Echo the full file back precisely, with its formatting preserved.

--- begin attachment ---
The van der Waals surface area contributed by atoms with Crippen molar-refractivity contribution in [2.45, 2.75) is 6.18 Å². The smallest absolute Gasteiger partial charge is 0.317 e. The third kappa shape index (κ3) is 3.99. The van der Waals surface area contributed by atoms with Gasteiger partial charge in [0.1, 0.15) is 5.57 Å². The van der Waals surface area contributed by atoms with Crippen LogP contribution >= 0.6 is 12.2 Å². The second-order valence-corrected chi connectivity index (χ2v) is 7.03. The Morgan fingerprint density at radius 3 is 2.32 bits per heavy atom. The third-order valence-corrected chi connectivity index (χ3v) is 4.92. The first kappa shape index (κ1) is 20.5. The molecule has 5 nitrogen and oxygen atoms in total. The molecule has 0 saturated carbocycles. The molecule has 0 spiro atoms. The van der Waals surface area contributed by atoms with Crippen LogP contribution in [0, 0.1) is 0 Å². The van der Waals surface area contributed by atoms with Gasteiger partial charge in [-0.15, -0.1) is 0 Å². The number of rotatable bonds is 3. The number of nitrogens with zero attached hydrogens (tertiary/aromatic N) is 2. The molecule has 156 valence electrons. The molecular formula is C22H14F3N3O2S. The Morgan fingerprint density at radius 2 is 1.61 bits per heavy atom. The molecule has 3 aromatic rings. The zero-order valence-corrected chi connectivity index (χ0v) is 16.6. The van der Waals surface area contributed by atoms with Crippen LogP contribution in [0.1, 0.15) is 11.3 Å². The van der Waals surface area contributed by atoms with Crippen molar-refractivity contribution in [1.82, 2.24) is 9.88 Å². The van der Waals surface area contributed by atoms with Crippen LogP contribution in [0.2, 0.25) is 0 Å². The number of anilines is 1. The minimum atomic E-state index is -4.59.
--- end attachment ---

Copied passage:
The van der Waals surface area contributed by atoms with Crippen molar-refractivity contribution in [2.45, 2.75) is 6.18 Å². The smallest absolute Gasteiger partial charge is 0.317 e. The third kappa shape index (κ3) is 3.99. The van der Waals surface area contributed by atoms with Gasteiger partial charge in [0.1, 0.15) is 5.57 Å². The van der Waals surface area contributed by atoms with Crippen LogP contribution >= 0.6 is 12.2 Å². The second-order valence-corrected chi connectivity index (χ2v) is 7.03. The Morgan fingerprint density at radius 3 is 2.32 bits per heavy atom. The third-order valence-corrected chi connectivity index (χ3v) is 4.92. The first kappa shape index (κ1) is 20.5. The molecule has 5 nitrogen and oxygen atoms in total. The molecule has 0 saturated carbocycles. The molecule has 0 spiro atoms. The van der Waals surface area contributed by atoms with Crippen LogP contribution in [0, 0.1) is 0 Å². The van der Waals surface area contributed by atoms with Gasteiger partial charge in [-0.15, -0.1) is 0 Å². The number of rotatable bonds is 3. The number of nitrogens with zero attached hydrogens (tertiary/aromatic N) is 2. The molecule has 156 valence electrons. The molecular formula is C22H14F3N3O2S. The Morgan fingerprint density at radius 2 is 1.61 bits per heavy atom. The molecule has 3 aromatic rings. The zero-order valence-corrected chi connectivity index (χ0v) is 16.6. The van der Waals surface area contributed by atoms with Crippen LogP contribution in [0.1, 0.15) is 11.3 Å². The van der Waals surface area contributed by atoms with Crippen molar-refractivity contribution in [1.82, 2.24) is 9.88 Å². The van der Waals surface area contributed by atoms with Crippen LogP contribution in [0.2, 0.25) is 0 Å². The number of anilines is 1. The minimum atomic E-state index is -4.59.